Trying to make healthier food choices can be challenging at the best of times. There can be so much confusion surrounding different foods and their components. Understanding food labels and what they actually mean can make these choices easier for everyone, and can empower us to make more informed decisions.
Fat is a macronutrient which our bodies need to carry out certain functions. It is a component of many different foods and is found in many different forms. They can be divided into different classifications that carry different roles in the body.
As with many aspects of nutrition, there are often numerous myths and misconceptions surrounding fats. So, let’s try to clear some of these up by looking at the different types and the effects that each can have on our health.
Does eating fat make us fat?
First things first, the fat on our bodies is not solely due to consuming dietary fat. Certain low-fat diets may lead us to believe that this is the case.
If you consume more calories than your body needs, your body will convert this to adipose tissue and store it as fat. This happens with calories that come carbohydrates or protein as well. While fat may receive a hard time and is landed with a lot of the blame, it is not the only culprit.
Gram for gram, fats provide more calories than carbohydrates or protein. One gram provides 9 calories, while protein and carbohydrates each provide 4 calories per gram. This means that it is higher in energy than the other macronutrients. For this reason, it is often recommended to reduce the amount we consume in our diets, but there is no need to cut them out altogether.
To read more about carbohydrates, click the link below:
Do we need fats in our diet?
Yes! They play an important role in a healthy, balanced diet. They provide energy and are needed for the absorption of the fat-soluble vitamins A, D, E and K. These vitamins all play vital roles in our health. They are also needed to insulate the body, protect our organs and produce cell membranes in our bodies. Furthermore, they are important in enabling us to taste food. The importance of this cannot be understated!
What are saturated fats and trans fats?
Saturated fats are found in foods such as butter, coconut oil, pastries and in fatty meats.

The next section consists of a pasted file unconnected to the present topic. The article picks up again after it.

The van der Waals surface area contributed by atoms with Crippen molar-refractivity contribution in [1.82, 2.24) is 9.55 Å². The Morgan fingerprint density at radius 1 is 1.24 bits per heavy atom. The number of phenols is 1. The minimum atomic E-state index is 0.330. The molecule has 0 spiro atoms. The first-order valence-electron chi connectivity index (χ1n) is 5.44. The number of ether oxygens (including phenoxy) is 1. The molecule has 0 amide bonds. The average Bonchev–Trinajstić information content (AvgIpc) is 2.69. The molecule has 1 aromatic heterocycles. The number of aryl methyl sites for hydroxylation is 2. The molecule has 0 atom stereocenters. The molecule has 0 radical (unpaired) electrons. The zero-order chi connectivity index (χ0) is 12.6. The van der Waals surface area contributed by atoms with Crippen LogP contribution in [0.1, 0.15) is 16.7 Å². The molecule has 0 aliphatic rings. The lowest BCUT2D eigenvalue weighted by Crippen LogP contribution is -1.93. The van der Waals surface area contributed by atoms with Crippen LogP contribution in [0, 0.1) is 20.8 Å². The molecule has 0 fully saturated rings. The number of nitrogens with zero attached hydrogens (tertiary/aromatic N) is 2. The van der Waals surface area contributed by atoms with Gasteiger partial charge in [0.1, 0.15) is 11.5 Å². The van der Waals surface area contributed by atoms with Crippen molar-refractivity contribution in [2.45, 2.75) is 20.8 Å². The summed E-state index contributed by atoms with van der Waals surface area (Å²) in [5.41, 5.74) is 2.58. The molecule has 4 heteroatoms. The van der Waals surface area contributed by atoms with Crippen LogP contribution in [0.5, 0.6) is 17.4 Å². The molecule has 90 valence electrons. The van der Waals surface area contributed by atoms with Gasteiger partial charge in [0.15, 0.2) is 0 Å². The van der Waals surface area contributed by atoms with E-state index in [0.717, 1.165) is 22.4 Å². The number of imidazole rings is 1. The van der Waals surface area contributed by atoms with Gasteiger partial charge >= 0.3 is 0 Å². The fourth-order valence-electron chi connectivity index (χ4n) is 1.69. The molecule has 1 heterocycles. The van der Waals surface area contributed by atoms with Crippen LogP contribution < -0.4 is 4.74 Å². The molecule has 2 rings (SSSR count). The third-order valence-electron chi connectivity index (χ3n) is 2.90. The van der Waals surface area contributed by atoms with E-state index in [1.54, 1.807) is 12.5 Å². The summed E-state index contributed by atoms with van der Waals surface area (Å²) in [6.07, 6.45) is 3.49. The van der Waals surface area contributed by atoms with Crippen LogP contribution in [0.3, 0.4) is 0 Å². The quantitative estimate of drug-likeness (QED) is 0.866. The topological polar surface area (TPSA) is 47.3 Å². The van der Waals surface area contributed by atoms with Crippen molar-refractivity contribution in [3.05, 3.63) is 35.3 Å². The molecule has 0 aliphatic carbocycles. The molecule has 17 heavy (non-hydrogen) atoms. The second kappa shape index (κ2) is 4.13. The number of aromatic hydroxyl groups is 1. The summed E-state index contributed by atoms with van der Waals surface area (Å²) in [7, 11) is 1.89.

Trans fats are found in some cakes, biscuits, fried foods and partially hydrogenated vegetable oil. Look out for this type of oil on food labels and avoid it if possible, as consuming a lot of these can be harmful.
Eating too much of these types on a regular basis may have long-term impacts on our health and is linked with a higher risk of heart disease.
Cholesterol is a fatty substance that is made in the body. There are two different types of cholesterol, called low-density lipoprotein (LDL) and high-density lipoprotein (HDL). HDL cholesterol can have positive health effects, by transporting excess cholesterol to the liver, where it is broken down.
Too much LDL cholesterol can be harmful, however. Eating a lot of saturated fats over time can increase levels of LDL cholesterol. This can lead to an increased risk of heart disease and stroke.
This does not mean that you have to avoid these foods for the rest your life, just that you should try to limit your consumption of them where possible. Enjoy these foods in moderation and as part of a healthy, balanced diet, but try to avoid consuming too much of them on a regular basis.
What are unsaturated fats?
Current guidelines recommend reducing our intake of saturated fats and replacing them with unsaturated types. This could help to reduce the long-term risk of cardiovascular disease.
Unsaturated fats are divided into different categories based on their chemical structures. These are called monounsaturated and polyunsaturated.
These are found in foods such as avocados, almonds, hazelnuts, peanuts and olive oil. They can help to maintain levels of HDL cholesterol and reduce levels of LDL cholesterol in the blood. This can protect heart health, so try to include these in your diet!
Polyunsaturated Fatty Acids
These are found in oily fish, nuts and seeds. Oily fish is a particularly good source of Omega-3 fatty acids which are a specific type of polyunsaturated fatty acids.. They also help to lower levels of LDL cholesterol in the blood.
To promote heart health, it is recommended to consume two portions of fish per week, one of which should be oily fish.
What is the take-home message?
Fats play important roles in our bodies and we need a certain amount of them in our diets. They are not all created equal, and the different types have different effects on our bodies. This is something to bear in mind when reading food labels. We should avoid excessive intakes but remember that this does not mean cutting them completely out of our diets! Try to choose unsaturated types instead of saturated where possible and limit trans fats to protect your heart health.